Treasury’s plan to fix the mortgage mess

By Felix Salmon
November 23, 2010
Michael Barr's departure is a serious loss for Treasury. I spoke to him on Friday; he was in Ann Arbor, where he's returning to law school, and he wanted to take serious exception to my three monkeys post, where I accused Treasury of willfully ignoring the banks' culpability in the mortgage crisis.

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Michael Barr’s departure is a serious loss for Treasury. I spoke to him on Friday; he was in Ann Arbor, where he’s returning to law school, and he wanted to take serious exception to my three monkeys post, where I accused Treasury of willfully ignoring the banks’ culpability in the mortgage crisis.

Barr rattled off a laundry list of reviews which are being done by various arms of the government, including what he described as an “11-agency, 8-week review of servicer practices, with hundreds of investigators crawling all over the banks”. That information is finding its way to the state attorneys general, in their review. Meanwhile, said Barr, an alphabet soup of regulators (OTS, OCC, FDIC) is looking at various financial services companies (MERS, along with lots of different servicers, trustees, and banks); HUD is holding everybody to FHA and HAMP guidelines; and the FTC is looking at non-bank lenders. And keeping everything coordinated is the new Financial Fraud Enforcement Task Force which has been put together under the leadership of Justice’s Tom Perrelli.

“Why are we investing these resources and including Tom Perelli in the discussions?” asked Barr. “We’re holding the banks accountable to fix it.” I asked him whether he thought that was even possible. “Their conduct suggests they can’t,” he said, adding that “they can be held accountable for not following the law. HUD can assess significant fines on them.”

Barr was clear about what he expected to happen in 2011. Specifically, he said, “if there are legal violations found, banks are responsible for fixing them and for addressing the problems.” And more generally, the government’s actions “will increase the chance that when foreclosures happen, they will happen according to established law.”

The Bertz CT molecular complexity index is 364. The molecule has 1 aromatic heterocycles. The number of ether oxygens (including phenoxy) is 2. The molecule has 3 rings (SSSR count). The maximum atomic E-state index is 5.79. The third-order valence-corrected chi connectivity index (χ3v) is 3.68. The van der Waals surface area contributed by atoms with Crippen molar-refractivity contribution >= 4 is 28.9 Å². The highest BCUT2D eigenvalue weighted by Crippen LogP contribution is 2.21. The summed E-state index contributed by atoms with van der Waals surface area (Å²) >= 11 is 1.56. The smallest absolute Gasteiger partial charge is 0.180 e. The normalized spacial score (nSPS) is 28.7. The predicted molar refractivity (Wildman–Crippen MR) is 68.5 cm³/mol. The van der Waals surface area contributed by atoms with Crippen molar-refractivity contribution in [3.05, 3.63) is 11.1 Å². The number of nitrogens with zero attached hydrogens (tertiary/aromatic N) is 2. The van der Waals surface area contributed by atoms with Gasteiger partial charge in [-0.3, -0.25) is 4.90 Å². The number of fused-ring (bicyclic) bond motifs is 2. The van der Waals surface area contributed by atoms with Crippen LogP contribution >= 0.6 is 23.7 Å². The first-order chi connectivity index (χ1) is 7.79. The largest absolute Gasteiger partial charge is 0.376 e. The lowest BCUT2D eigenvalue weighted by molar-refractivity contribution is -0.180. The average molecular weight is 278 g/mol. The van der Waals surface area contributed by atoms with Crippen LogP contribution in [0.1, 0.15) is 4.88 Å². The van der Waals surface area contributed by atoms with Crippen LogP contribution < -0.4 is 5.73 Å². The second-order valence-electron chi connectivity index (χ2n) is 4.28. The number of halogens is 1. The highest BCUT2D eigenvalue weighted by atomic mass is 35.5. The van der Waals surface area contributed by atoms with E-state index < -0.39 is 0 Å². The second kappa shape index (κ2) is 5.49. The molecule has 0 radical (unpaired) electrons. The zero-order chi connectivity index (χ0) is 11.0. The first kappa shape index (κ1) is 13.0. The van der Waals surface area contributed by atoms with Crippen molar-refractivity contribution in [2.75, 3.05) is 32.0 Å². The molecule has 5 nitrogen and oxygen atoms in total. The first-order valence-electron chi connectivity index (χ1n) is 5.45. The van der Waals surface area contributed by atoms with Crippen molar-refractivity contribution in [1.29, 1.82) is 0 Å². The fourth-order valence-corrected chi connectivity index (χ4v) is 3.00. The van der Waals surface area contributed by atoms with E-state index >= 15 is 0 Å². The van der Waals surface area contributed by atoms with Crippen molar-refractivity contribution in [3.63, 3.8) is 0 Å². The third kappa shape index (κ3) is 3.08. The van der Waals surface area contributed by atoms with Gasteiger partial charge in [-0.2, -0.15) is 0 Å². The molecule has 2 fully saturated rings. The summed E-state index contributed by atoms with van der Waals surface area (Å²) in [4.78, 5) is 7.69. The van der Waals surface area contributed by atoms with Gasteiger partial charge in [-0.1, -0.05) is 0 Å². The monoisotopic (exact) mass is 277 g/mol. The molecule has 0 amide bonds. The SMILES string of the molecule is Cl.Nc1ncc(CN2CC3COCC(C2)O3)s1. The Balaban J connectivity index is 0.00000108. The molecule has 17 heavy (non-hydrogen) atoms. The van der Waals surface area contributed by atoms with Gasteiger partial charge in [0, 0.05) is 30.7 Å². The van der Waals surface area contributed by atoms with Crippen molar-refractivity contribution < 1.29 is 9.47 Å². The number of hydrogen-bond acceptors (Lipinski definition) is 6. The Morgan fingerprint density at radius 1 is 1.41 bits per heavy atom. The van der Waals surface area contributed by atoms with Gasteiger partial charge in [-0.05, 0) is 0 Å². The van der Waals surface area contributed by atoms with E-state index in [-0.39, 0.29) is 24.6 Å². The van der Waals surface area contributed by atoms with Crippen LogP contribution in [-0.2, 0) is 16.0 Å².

The timetable for all this? The reviews should be largely completed this year, with the full scope of the problems being apparent by the end of January. By the end of the first quarter, the banks should be in serious discussions about how they’re going to fix what’s broken. And then it gets necessarily hazier: “Institutions are resistant to change and have difficulty implementing,” said Barr, but “you’ll see flow improvement over the course of the next year.”

Could I hold Treasury to that? Sort of: “You should hold us to whether things get better or worse. If a year from now nothing has changed, that would be a reasonable criticism.”

I have two fundamental reasons to be skeptical of this approach. Firstly, it won’t work: the banks and the servicers simply aren’t set up to magically make their processes perfect, and the threat of lawsuits isn’t going to change that. And secondly, insofar as the problems are systemic and threaten the solvency of the banks, Treasury is going to blink first. As we just saw in Ireland, today’s governments are constitutionally incapable of forcing real pain onto banks.

But at the same time, there’s zero chance of getting any kind of resolution to the mortgage-mess problems if the government doesn’t have a firm grasp of exactly what they are. Barr told me that they’re doing file reviews which take between five and eight hours to go through a single loan file: this is hard, detailed work, and at the end of it all there will be a real understanding of what needs to be done—something necessary, if not sufficient, to finally resolve this mess.

Barr is a very honorable man, and a very hard worker, and I give him a lot of credit for the (mostly) excellent CDCI project. (I have quibbles about it, but can’t go into detail about what they are because most of what I know I learned as a board member of LESPFCU.) I think that Treasury is entering into this whole mortgage investigation in good faith, and will do what they can to push the banks to fix what’s fixable.

But I’m also pessimistic about their prospects: I suspect that only a radical restructuring of the entire securitization architecture—and especially the broken relationships between investors and trustees, and between trustees and servicers—has any chance of actually working. That is clearly not going to happen. But if you believe in the power of legal action to effect change, then maybe Treasury’s approach might work.

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